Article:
By Gill Loomes – PhD researcher (Department of Sociology, University of York/Leeds University Law School


It’s great to be launching this web resource and space for debate and discussion on the subject of mental capacity and research participation.

The resource is inspired and informed by my PhD research on the Mental Capacity Act 2005 in practice, and builds on work that began with my guest-editing of a Special Issue of the York Policy Review on the topic of Mental Capacity (which you can read – open access – here). Especially relevant is the article contributed by Dr Julie Latchem reflecting on here ethnographic research in the field of neurological rehabilitation – here.

This website is space for a growing collection of resources. In particular, the blog will provide space for sharing research articles on the subject of research participation and mental capacity, for thinking through and engaging with the issues, and for inviting guest-contributions from others with thoughts and experience in this important area of research.

In particular, I’m keen to encourage and engage in networking and collaboration with practitioners, (self) advocates and other interested ‘stakeholders’. My own background is as a disabled person, a specialist-autism advocate, and a tutor of professional post-graduate researchers. I strongly believe that research and practice should work hand in hand to inform and support each other, and hope that this website provides a platform to encourage such support.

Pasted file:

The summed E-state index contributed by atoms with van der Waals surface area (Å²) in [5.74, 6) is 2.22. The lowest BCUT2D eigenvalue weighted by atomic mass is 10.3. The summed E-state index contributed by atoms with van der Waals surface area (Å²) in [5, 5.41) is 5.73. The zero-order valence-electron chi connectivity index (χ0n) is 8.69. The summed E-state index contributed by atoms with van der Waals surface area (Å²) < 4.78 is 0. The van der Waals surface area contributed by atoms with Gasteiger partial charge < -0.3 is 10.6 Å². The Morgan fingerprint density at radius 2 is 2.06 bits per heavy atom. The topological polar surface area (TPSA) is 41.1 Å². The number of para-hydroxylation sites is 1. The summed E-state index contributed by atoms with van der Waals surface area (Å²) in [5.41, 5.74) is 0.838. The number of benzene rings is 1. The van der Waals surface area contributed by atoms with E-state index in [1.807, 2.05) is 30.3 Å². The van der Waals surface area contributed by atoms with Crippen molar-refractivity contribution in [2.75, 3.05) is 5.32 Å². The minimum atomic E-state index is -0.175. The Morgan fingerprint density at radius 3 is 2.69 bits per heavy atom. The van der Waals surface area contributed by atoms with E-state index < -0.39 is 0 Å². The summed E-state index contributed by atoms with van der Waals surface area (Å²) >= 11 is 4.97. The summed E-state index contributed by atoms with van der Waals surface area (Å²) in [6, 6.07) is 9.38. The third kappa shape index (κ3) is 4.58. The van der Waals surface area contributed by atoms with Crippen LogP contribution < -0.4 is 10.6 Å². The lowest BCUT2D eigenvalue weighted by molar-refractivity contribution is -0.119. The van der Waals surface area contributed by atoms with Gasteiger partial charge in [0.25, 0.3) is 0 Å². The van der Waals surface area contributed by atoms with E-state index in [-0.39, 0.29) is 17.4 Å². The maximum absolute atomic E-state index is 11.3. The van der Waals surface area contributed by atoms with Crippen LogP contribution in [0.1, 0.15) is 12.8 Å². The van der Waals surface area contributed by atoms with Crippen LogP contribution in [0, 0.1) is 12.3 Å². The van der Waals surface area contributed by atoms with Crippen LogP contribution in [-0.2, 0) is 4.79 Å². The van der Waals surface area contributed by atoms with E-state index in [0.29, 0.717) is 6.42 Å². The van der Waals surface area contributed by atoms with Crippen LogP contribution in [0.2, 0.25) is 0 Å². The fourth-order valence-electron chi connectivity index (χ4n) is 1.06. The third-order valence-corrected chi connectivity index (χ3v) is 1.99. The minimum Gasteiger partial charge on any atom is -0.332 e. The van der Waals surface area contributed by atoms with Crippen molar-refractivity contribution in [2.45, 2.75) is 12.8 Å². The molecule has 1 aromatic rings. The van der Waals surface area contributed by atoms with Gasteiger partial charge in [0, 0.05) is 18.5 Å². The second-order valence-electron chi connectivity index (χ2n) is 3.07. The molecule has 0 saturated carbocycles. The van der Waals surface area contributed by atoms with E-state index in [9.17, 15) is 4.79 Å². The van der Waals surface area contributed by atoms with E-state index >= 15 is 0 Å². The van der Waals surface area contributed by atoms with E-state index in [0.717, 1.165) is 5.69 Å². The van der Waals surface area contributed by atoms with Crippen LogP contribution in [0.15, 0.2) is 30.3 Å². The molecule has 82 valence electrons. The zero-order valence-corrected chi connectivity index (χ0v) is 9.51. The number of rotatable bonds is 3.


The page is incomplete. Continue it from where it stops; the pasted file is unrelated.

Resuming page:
The issues around mental capacity and research participation are multiple and complex. Some of the things I’m particularly interested in exploring are the following:

  • The issues and tensions between ‘representation’ in research, and ‘protection’ from exploitation, risk or potential harm for those who lack the capacity to ‘consent’.
  • The role of family members and others in acting as ‘consultees’ on behalf of adults who may be involved in research, but who lack the capacity to ‘consent’.
  • The potential ways in which adults with capacity can/could provide or refuse consent to participate in (specific types of) research.
  • The kinds of training and support that may be provided for researchers who want to include adults in their research who lack the capacity to ‘consent’.
  • How to build and maintain ‘bridges’ between academic- and practitioner-researchers, other practitioners, disabled people, their family members, supporters and other ‘stakeholders’ engaged in research.

I would be really interested in hearing about the experience and/or thoughts of others in these areas – and also in hearing about other priorities that people might have in this aspect of mental capacity law and practice.

Get in touch!